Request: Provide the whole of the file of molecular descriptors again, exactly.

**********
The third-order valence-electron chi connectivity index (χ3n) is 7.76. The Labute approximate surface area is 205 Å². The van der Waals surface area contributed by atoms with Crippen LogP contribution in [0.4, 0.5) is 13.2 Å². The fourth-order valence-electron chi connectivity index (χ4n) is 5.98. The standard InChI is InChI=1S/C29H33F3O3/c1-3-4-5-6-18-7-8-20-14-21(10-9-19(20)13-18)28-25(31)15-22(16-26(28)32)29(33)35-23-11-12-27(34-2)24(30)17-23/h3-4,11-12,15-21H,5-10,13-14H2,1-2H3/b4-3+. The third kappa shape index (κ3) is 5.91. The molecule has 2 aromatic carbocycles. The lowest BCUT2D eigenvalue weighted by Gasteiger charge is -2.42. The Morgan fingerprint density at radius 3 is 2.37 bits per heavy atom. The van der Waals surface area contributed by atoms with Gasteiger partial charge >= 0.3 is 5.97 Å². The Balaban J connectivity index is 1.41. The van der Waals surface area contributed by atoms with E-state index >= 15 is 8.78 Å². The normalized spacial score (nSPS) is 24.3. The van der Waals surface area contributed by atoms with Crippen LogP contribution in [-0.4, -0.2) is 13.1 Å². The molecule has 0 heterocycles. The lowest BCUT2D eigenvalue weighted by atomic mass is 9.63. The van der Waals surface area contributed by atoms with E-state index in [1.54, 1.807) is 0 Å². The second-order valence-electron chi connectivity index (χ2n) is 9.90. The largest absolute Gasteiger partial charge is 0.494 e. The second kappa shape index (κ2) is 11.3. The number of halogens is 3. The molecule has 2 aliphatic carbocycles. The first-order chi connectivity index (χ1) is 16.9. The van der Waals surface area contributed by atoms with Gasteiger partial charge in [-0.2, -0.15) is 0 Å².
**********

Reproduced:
The third-order valence-electron chi connectivity index (χ3n) is 7.76. The Labute approximate surface area is 205 Å². The van der Waals surface area contributed by atoms with Crippen LogP contribution in [0.4, 0.5) is 13.2 Å². The fourth-order valence-electron chi connectivity index (χ4n) is 5.98. The standard InChI is InChI=1S/C29H33F3O3/c1-3-4-5-6-18-7-8-20-14-21(10-9-19(20)13-18)28-25(31)15-22(16-26(28)32)29(33)35-23-11-12-27(34-2)24(30)17-23/h3-4,11-12,15-21H,5-10,13-14H2,1-2H3/b4-3+. The third kappa shape index (κ3) is 5.91. The molecule has 2 aromatic carbocycles. The lowest BCUT2D eigenvalue weighted by Gasteiger charge is -2.42. The Morgan fingerprint density at radius 3 is 2.37 bits per heavy atom. The van der Waals surface area contributed by atoms with Gasteiger partial charge >= 0.3 is 5.97 Å². The Balaban J connectivity index is 1.41. The van der Waals surface area contributed by atoms with E-state index >= 15 is 8.78 Å². The normalized spacial score (nSPS) is 24.3. The van der Waals surface area contributed by atoms with Crippen LogP contribution in [-0.4, -0.2) is 13.1 Å². The molecule has 0 heterocycles. The lowest BCUT2D eigenvalue weighted by atomic mass is 9.63. The van der Waals surface area contributed by atoms with E-state index in [1.54, 1.807) is 0 Å². The second-order valence-electron chi connectivity index (χ2n) is 9.90. The largest absolute Gasteiger partial charge is 0.494 e. The second kappa shape index (κ2) is 11.3. The number of halogens is 3. The molecule has 2 aliphatic carbocycles. The first-order chi connectivity index (χ1) is 16.9. The van der Waals surface area contributed by atoms with Gasteiger partial charge in [-0.2, -0.15) is 0 Å².